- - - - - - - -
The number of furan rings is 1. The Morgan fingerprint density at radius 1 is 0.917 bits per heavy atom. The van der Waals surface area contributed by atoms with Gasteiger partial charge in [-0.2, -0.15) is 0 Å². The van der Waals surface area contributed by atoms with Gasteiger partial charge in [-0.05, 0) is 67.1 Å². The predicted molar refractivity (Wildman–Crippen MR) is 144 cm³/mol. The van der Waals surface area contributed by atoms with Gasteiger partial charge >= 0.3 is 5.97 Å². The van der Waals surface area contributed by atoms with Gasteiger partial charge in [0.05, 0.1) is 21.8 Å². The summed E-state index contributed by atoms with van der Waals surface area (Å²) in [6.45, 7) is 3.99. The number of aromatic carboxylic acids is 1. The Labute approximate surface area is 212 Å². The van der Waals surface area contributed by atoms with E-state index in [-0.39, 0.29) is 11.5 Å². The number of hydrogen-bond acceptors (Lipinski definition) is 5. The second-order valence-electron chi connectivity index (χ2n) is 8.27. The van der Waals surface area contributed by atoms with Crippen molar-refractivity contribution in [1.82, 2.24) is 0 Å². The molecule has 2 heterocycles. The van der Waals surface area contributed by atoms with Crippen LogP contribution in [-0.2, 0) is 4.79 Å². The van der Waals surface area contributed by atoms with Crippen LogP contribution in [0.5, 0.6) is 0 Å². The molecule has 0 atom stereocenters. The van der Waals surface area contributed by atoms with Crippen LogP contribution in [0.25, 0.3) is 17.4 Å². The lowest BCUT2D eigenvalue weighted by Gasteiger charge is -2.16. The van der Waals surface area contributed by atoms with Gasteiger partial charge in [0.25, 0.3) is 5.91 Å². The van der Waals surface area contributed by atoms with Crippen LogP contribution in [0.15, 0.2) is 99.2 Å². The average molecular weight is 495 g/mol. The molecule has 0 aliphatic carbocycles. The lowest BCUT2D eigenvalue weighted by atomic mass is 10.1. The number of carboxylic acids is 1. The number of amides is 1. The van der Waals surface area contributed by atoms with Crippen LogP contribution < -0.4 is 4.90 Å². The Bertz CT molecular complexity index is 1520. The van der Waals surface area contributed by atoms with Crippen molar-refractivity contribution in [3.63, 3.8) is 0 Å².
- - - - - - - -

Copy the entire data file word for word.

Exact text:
The number of furan rings is 1. The Morgan fingerprint density at radius 1 is 0.917 bits per heavy atom. The van der Waals surface area contributed by atoms with Gasteiger partial charge in [-0.2, -0.15) is 0 Å². The van der Waals surface area contributed by atoms with Gasteiger partial charge in [-0.05, 0) is 67.1 Å². The predicted molar refractivity (Wildman–Crippen MR) is 144 cm³/mol. The van der Waals surface area contributed by atoms with Gasteiger partial charge >= 0.3 is 5.97 Å². The van der Waals surface area contributed by atoms with Gasteiger partial charge in [0.05, 0.1) is 21.8 Å². The summed E-state index contributed by atoms with van der Waals surface area (Å²) in [6.45, 7) is 3.99. The number of aromatic carboxylic acids is 1. The Labute approximate surface area is 212 Å². The van der Waals surface area contributed by atoms with E-state index in [-0.39, 0.29) is 11.5 Å². The number of hydrogen-bond acceptors (Lipinski definition) is 5. The second-order valence-electron chi connectivity index (χ2n) is 8.27. The van der Waals surface area contributed by atoms with Crippen molar-refractivity contribution in [1.82, 2.24) is 0 Å². The molecule has 2 heterocycles. The van der Waals surface area contributed by atoms with Crippen LogP contribution in [-0.2, 0) is 4.79 Å². The van der Waals surface area contributed by atoms with Crippen LogP contribution in [0.5, 0.6) is 0 Å². The molecule has 0 atom stereocenters. The van der Waals surface area contributed by atoms with Crippen LogP contribution in [0.25, 0.3) is 17.4 Å². The lowest BCUT2D eigenvalue weighted by Gasteiger charge is -2.16. The van der Waals surface area contributed by atoms with Gasteiger partial charge in [0.25, 0.3) is 5.91 Å². The van der Waals surface area contributed by atoms with Crippen LogP contribution in [0.15, 0.2) is 99.2 Å². The average molecular weight is 495 g/mol. The molecule has 0 aliphatic carbocycles. The lowest BCUT2D eigenvalue weighted by atomic mass is 10.1. The number of carboxylic acids is 1. The number of amides is 1. The van der Waals surface area contributed by atoms with Crippen LogP contribution < -0.4 is 4.90 Å². The Bertz CT molecular complexity index is 1520. The van der Waals surface area contributed by atoms with Crippen molar-refractivity contribution in [3.63, 3.8) is 0 Å².